- The Washington Times - Sunday, June 6, 2004

In the spring of 1926, the small town of Dixon, Ill., had to face facts. After several young men and women drowned in Rock River, the city fathers concluded that to avert further tragedy it should close Lowell Park, a 300-acre wooded nature preserve along the banks of the river. But 15-year-old Dutch Reagan thought otherwise. Having suddenly sprouted into a tall and strapping youngster who was, not incidentally, unbeatable in a swimming race, he believed that what the park needed was a dependable lifeguard. Himself, for example. He got the job — seven days a week (except when it rained) and, in the hottest weather, up to 12 hours a day — for $18 a week and all the nickel root beers and 10-cent hamburgers he wanted. No one drowned on this boy’s watch. Over seven summers at Lowell Park, young Dutch Reagan pulled 77 swimmers to safety, each rescue, at his father’s suggestion, duly notched into an old log.

Fifty-five years later, Ronald Wilson Reagan, the man that Dutch grew into, went on watch again, becoming the 40th President of the United States. While the stakes — life and death — were similar to Mr. Reagan’s youthful mission at the river, the new stakes were on the grandest scale imaginable. Threatened by nuclear Armageddon in the deep freeze of the Cold War, struggling in the vortex of a plummeting economy, the American nation in 1981 was gripped by a palpable lack of purpose and confidence, teetering on the brink of decline. And then Ronald Reagan, who died yesterday at the age of 93 at his home in California, transformed the age.

Propelled by an indomitable optimism, inspired by a vision of a world free from ideological tyranny, nuclear arms and trade barriers, guided by belief in smaller government, lower taxes, a strong defense and a fierce and unflagging determination to defeat the Communist menace to free men, Mr. Reagan changed his era from one of decline into one of ascendancy. His presidency stands as nothing less than a turning point in the course of the nation’s history.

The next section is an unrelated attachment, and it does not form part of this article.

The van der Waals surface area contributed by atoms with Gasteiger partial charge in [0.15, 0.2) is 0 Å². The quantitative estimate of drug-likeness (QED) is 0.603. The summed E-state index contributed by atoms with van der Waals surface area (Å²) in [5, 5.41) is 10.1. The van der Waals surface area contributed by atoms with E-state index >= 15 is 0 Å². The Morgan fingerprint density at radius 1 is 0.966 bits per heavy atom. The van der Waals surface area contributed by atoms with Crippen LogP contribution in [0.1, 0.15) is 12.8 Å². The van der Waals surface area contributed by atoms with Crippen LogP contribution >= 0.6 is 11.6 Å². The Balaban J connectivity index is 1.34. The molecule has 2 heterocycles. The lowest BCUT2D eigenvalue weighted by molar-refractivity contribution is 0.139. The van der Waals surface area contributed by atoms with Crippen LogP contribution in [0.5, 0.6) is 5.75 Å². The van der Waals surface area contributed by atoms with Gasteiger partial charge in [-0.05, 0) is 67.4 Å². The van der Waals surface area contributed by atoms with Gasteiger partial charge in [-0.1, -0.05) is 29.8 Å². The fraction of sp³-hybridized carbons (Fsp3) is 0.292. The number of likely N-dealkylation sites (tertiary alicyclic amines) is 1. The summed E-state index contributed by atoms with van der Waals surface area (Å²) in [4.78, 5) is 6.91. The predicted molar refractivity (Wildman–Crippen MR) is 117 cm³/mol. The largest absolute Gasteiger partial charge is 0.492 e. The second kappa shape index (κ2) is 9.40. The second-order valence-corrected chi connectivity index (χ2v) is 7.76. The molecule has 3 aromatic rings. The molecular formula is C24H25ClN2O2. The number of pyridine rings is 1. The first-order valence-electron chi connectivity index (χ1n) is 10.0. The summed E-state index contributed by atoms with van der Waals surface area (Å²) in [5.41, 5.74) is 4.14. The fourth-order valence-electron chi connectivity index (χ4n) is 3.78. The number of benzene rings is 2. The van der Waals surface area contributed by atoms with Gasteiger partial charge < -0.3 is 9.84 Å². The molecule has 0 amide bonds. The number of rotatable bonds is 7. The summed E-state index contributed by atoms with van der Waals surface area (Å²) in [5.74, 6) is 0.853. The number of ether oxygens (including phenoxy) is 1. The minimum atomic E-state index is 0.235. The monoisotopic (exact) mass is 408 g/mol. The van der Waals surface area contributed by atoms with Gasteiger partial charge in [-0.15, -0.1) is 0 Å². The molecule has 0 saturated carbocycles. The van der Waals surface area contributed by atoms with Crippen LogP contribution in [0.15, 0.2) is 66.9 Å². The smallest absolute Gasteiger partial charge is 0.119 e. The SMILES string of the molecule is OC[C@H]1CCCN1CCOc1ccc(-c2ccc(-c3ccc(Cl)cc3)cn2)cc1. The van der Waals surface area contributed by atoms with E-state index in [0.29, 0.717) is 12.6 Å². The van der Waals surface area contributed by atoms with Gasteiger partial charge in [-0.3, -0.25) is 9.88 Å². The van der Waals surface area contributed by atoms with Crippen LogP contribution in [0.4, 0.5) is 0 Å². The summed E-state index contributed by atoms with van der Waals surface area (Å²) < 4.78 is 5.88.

He understood the inherent weakness of Marxist economics — namely its inability to compete with free markets - and he recognized that the Soviet Union and its vassal states were stretched to the point of collapse and dissolution by an arms race they could never win. He understood the boundless potential of markets freed from heavy tax rates and insidious inflation, and the nation’s economy burgeoned into an era of vast peacetime expansion. When he came into office, the Soviet Empire was on the march around the globe; he left it in humiliating retreat. When he came into office, the marginal tax rate stood at a stifling 70 percent; when he left office it had been reduced to 33 percent.

Margaret Thatcher best summed up his accomplishments: “When we attempt an overall survey of President Reagan’s term of office,” the former British Prime Minister wrote in National Review more than a decade ago, “covering events both foreign and domestic, one thing stands out. It is that he has achieved the most difficult of all political tasks: changing attitudes and perceptions about what is possible. From the strong fortress of his convictions, he set about to enlarge freedom the world over at a time when freedom was in retreat—and he succeeded.”

The nation, and free men and women everywhere, mourn.

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